Pros: The performance is in the round and all the action happens so close to the audience that I could see tears streaming down Giulietta’s cheeks.
Cons: The English captions – aptly projected on the walls – sometimes were too concise, limiting the enjoyment of those who don’t understand Italian.
The Carousel is surely one of the most unusual venues I’ve been to. Formerly an industrial warehouse in the heart of Marylebone, is now converted into a café-restaurant and arts space. Two rows of chairs aligned against the four walls accommodate the 60-strong audience, while Bellini’s I Capuleti e I Montecchi is performed in the round. I’m not sure if people on the second row were able to see clearly what happened when the characters went down to the floor but, luckily, I was sitting front stage and I couldn’t have had a better view.
Director James Hurley’s decision to shift the period from the original 13th century to the modern era is perfectly in line with the ground-breaking approach to classical heritage offered by Popup Opera. The set is minimal but well-constructed, and the five characters – wearing smart-casual clothes and carrying guns and cell phones – use it wisely, going on and off stage from different directions and facing every possible angle in alternation. A web of lightbulbs hangs from the ceiling while, on the floor, some more lights and portable neon lamps are switched on and off or moved around by the cast, in order to emphasise the dramatic evolution of the story. A chair, few wooden boxes, a suitcase and some smaller props are the few elements on the background.
In the corner, pianist and musical director Berrak Dyer charms the audience with the only musical accompaniment of this beautiful work. If you thought that the staging of a classical opera requires a full orchestra, you’re wrong. Bellini’s melodic composition is delightfully stripped down to the core and all the attention is focused on the singing and the heartfelt lyrics. Fortunately, I could understand most of the words – sung in the original Italian language – but I’ve realised that the captions projected on the walls were quite concise, providing a condensed outline, rather than the unabridged translation of the libretto.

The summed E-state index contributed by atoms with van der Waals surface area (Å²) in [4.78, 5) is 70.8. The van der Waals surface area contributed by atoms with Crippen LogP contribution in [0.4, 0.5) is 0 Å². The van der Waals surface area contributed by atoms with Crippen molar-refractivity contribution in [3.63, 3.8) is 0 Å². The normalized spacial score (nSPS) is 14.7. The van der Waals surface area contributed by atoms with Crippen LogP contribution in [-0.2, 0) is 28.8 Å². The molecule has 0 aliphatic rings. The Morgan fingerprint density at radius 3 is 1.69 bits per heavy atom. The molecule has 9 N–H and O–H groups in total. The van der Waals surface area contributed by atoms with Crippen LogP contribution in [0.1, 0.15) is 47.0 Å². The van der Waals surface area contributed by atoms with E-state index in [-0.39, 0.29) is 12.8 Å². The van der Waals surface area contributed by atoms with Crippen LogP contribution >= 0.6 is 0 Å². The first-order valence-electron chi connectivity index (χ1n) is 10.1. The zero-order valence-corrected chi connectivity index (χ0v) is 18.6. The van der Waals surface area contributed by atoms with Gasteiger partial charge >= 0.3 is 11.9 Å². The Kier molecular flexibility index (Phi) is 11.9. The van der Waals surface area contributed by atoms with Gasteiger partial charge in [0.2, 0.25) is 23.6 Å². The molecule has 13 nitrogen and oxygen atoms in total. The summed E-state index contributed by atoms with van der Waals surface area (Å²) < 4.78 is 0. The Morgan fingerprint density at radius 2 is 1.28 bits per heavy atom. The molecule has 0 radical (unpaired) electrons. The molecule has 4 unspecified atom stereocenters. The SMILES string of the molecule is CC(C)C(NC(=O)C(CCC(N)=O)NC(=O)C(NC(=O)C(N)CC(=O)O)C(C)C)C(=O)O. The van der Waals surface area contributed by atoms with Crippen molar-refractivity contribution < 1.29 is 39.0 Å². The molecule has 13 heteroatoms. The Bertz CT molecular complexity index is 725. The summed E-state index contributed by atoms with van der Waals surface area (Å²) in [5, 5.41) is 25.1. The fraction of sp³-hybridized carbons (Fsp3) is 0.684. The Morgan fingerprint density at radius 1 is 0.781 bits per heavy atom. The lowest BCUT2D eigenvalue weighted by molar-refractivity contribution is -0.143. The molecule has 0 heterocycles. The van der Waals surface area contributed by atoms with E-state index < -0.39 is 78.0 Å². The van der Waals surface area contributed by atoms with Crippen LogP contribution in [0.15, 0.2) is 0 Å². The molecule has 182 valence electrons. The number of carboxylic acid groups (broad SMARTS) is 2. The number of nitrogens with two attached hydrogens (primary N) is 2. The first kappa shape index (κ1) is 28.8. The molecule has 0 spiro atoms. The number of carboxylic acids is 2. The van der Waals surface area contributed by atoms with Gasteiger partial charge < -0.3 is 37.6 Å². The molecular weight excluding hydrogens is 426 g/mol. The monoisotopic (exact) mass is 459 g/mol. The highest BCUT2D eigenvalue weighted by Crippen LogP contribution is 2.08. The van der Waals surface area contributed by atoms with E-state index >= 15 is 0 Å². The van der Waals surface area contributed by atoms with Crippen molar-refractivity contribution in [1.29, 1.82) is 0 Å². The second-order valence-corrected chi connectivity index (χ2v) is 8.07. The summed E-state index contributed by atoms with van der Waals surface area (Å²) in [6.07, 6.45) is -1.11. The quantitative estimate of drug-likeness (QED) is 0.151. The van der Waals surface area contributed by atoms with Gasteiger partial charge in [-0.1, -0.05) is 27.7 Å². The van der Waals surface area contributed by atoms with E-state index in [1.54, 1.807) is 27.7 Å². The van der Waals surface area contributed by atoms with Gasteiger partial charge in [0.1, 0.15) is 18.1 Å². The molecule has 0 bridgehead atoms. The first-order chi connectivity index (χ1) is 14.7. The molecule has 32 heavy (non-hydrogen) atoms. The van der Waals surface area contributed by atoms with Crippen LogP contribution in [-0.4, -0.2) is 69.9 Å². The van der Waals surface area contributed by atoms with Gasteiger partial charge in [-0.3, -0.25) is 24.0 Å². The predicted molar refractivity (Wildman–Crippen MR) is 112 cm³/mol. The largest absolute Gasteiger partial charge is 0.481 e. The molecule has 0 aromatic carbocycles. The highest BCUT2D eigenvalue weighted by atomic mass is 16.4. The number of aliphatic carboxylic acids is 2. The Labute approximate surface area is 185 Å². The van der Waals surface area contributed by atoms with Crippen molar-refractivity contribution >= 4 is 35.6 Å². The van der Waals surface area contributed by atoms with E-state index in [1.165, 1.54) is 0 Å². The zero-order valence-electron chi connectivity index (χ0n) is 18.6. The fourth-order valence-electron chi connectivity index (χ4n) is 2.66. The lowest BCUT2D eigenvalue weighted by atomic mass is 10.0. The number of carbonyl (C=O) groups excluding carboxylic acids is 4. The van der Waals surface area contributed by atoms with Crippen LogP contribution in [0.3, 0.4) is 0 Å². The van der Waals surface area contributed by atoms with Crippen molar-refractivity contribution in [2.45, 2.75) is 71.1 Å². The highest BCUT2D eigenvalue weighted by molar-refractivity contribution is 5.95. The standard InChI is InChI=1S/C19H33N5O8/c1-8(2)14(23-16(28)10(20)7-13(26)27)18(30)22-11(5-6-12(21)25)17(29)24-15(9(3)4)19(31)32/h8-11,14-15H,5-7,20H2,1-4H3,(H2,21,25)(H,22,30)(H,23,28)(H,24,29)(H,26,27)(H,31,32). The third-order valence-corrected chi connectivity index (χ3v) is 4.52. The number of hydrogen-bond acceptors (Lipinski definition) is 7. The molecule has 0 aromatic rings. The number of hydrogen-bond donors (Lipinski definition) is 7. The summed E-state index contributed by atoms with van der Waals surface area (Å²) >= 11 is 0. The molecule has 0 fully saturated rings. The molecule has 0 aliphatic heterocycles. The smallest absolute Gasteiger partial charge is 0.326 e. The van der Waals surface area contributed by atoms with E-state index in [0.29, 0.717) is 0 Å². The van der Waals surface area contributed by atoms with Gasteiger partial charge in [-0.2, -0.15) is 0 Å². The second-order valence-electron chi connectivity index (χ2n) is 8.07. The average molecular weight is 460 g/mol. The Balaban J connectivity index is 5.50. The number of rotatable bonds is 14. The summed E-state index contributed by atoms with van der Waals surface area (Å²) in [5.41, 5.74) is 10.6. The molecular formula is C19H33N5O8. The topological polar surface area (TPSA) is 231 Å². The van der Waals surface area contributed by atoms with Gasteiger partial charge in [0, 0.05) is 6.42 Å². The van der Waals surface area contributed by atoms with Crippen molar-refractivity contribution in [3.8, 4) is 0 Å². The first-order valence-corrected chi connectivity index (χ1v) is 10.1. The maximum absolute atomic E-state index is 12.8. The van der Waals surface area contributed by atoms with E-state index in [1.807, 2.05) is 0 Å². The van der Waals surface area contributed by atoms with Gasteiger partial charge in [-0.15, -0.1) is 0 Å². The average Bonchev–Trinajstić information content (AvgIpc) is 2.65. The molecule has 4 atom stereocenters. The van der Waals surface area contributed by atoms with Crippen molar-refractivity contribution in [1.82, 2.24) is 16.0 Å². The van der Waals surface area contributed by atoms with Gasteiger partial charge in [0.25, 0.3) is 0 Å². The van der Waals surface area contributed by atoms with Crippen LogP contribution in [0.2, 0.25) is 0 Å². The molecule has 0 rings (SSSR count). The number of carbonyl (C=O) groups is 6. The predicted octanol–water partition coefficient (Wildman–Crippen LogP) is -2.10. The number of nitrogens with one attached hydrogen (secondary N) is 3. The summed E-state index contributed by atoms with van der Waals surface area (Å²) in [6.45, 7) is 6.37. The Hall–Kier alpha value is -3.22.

The interesting decision to have the actors on stage during the overture – as opposite to the usual merely orchestral piece – helped to introduce the characters and clarify their roles. Hearing their voices at the end of the prelude was a pleasant surprise and throughout the performance I was overwhelmed by its strength and richness of tones, which was seldom too loud or unbalanced.
I Capuleti e I Montecchi is set in Verona, where Tebaldo (Cliff Zammit-Stevens), member of the Capulet family, has kidnapped one of the Montagues, the rival clan in the city. The head of the Capulets, Capellio (Andrew Tipple), asks Tebaldo to marry his daughter Giulietta (Alice Privett), who’s having a secret affair with Romeo (Flora McIntosh), leader of the Montagues, who’s actually their hostage in disguise. Lorenzo (Matthew Palmer) is the man in the middle, who, despite belonging to the Capulets, supports the clandestine lovers and provides the drug that will simulate Giulietta’s death and help her to avert the unwanted marriage. Unfortunately though, Romeo reaches the tomb of his beloved lady before Lorenzo can find him and reveal the trick. Devastated by the news, the young man immediately swallows a strong poison, which will kill him only seconds after the damsel has woken up from her deathly sleep.
You might find the plot familiar, but don’t be fooled. Felice Romani based his libretto on a Renaissance tale that happened to be the same used by Shakespeare for his Romeo and Juliet. Bellini’s major innovation has been to assign the role of Romeo to a mezzo-soprano, a trouser role defied notably – and not so successfully – by Claudio Abbado and, in this popup version, carried out remarkably by Flora McIntosh, who delivers a powerful execution together with a charismatic appearance. Alice Privett’s naïve Giulietta looks genuinely tormented and more than once I saw tears streaming down her blushed cheeks. All three male characters, Capellio, Tebaldo and Lorenzo, are a refreshing presence in this rather emotional tragedy and their vocal range is admirable.
At last a production that doesn’t take itself too seriously and brings opera down to earth, making it entirely accessible to the general public.
Composer: Vincenzo Bellini
Lyricist: Felice Romani
Director: James Hurley
Musical Director: Berrak Dyer
Producer: Fiona Johnston & Kate McStraw
Booking Link: http://popupopera.co.uk/whats-on/current/bellinis-capulet-montecchi/
Booking Until: UK tour ends 7 May 2016.